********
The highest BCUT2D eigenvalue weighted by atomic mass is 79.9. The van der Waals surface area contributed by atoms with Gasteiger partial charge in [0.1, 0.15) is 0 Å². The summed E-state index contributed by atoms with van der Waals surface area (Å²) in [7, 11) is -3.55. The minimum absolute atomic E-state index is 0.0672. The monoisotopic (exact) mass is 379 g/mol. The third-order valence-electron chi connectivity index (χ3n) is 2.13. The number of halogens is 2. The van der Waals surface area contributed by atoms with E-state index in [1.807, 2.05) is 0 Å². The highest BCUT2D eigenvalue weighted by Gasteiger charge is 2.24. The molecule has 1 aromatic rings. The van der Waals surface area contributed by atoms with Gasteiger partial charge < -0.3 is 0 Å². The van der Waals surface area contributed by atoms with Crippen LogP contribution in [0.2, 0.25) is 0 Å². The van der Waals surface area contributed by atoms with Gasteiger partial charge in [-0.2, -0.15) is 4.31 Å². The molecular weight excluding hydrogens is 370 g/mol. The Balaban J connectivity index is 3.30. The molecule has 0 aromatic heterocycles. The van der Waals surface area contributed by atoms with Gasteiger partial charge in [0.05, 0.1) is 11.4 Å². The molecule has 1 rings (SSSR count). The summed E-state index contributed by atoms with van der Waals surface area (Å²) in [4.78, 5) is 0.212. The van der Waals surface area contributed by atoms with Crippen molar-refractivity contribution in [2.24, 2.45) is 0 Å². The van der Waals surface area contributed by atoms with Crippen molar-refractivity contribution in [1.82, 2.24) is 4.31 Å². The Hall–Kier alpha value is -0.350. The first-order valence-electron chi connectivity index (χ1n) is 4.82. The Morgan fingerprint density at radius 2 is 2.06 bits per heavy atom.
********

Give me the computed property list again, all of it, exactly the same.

The highest BCUT2D eigenvalue weighted by atomic mass is 79.9. The van der Waals surface area contributed by atoms with Gasteiger partial charge in [0.1, 0.15) is 0 Å². The summed E-state index contributed by atoms with van der Waals surface area (Å²) in [7, 11) is -3.55. The minimum absolute atomic E-state index is 0.0672. The monoisotopic (exact) mass is 379 g/mol. The third-order valence-electron chi connectivity index (χ3n) is 2.13. The number of halogens is 2. The van der Waals surface area contributed by atoms with E-state index in [1.807, 2.05) is 0 Å². The highest BCUT2D eigenvalue weighted by Gasteiger charge is 2.24. The molecule has 1 aromatic rings. The van der Waals surface area contributed by atoms with Gasteiger partial charge < -0.3 is 0 Å². The van der Waals surface area contributed by atoms with Crippen LogP contribution in [0.2, 0.25) is 0 Å². The van der Waals surface area contributed by atoms with Gasteiger partial charge in [-0.2, -0.15) is 4.31 Å². The molecular weight excluding hydrogens is 370 g/mol. The Balaban J connectivity index is 3.30. The molecule has 0 aromatic heterocycles. The van der Waals surface area contributed by atoms with Gasteiger partial charge in [0.05, 0.1) is 11.4 Å². The molecule has 1 rings (SSSR count). The summed E-state index contributed by atoms with van der Waals surface area (Å²) in [4.78, 5) is 0.212. The van der Waals surface area contributed by atoms with Crippen molar-refractivity contribution in [2.24, 2.45) is 0 Å². The van der Waals surface area contributed by atoms with Crippen molar-refractivity contribution in [1.82, 2.24) is 4.31 Å². The Hall–Kier alpha value is -0.350. The first-order valence-electron chi connectivity index (χ1n) is 4.82. The Morgan fingerprint density at radius 2 is 2.06 bits per heavy atom.